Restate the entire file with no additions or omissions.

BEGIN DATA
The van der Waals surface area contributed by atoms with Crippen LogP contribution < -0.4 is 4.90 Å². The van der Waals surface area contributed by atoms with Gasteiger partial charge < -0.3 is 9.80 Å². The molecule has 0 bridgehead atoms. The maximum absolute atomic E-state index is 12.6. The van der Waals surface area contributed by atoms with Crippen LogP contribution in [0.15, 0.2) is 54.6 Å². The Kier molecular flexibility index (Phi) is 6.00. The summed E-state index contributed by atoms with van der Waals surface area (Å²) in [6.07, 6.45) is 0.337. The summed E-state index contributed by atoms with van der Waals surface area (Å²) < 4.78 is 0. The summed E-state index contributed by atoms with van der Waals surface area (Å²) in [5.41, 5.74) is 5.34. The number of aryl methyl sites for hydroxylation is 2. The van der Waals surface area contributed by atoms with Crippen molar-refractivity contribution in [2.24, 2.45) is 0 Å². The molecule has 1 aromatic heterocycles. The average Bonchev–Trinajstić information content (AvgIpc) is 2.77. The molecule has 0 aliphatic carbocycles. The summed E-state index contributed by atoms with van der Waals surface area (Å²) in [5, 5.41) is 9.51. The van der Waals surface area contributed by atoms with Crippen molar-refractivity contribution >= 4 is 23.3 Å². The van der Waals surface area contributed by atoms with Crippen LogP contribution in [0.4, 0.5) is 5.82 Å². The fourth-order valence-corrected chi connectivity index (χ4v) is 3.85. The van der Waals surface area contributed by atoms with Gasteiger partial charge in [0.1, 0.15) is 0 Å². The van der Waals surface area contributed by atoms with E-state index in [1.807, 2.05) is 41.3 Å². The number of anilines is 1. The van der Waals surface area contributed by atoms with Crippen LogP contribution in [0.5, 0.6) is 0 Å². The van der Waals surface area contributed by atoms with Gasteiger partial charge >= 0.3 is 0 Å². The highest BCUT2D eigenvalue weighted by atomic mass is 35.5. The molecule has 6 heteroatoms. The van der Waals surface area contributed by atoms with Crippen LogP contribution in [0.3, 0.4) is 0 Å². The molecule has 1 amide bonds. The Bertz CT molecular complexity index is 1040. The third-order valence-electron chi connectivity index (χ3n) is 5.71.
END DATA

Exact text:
The van der Waals surface area contributed by atoms with Crippen LogP contribution < -0.4 is 4.90 Å². The van der Waals surface area contributed by atoms with Gasteiger partial charge < -0.3 is 9.80 Å². The molecule has 0 bridgehead atoms. The maximum absolute atomic E-state index is 12.6. The van der Waals surface area contributed by atoms with Crippen LogP contribution in [0.15, 0.2) is 54.6 Å². The Kier molecular flexibility index (Phi) is 6.00. The summed E-state index contributed by atoms with van der Waals surface area (Å²) in [6.07, 6.45) is 0.337. The summed E-state index contributed by atoms with van der Waals surface area (Å²) < 4.78 is 0. The summed E-state index contributed by atoms with van der Waals surface area (Å²) in [5.41, 5.74) is 5.34. The number of aryl methyl sites for hydroxylation is 2. The van der Waals surface area contributed by atoms with Crippen molar-refractivity contribution in [2.24, 2.45) is 0 Å². The molecule has 1 aromatic heterocycles. The average Bonchev–Trinajstić information content (AvgIpc) is 2.77. The molecule has 0 aliphatic carbocycles. The summed E-state index contributed by atoms with van der Waals surface area (Å²) in [5, 5.41) is 9.51. The van der Waals surface area contributed by atoms with Crippen molar-refractivity contribution >= 4 is 23.3 Å². The van der Waals surface area contributed by atoms with Crippen LogP contribution in [0.4, 0.5) is 5.82 Å². The fourth-order valence-corrected chi connectivity index (χ4v) is 3.85. The van der Waals surface area contributed by atoms with Gasteiger partial charge in [0.1, 0.15) is 0 Å². The van der Waals surface area contributed by atoms with E-state index in [1.807, 2.05) is 41.3 Å². The number of anilines is 1. The van der Waals surface area contributed by atoms with Crippen LogP contribution in [0.5, 0.6) is 0 Å². The van der Waals surface area contributed by atoms with Gasteiger partial charge >= 0.3 is 0 Å². The highest BCUT2D eigenvalue weighted by atomic mass is 35.5. The molecule has 6 heteroatoms. The van der Waals surface area contributed by atoms with Crippen LogP contribution in [0.3, 0.4) is 0 Å². The molecule has 1 amide bonds. The Bertz CT molecular complexity index is 1040. The third-order valence-electron chi connectivity index (χ3n) is 5.71.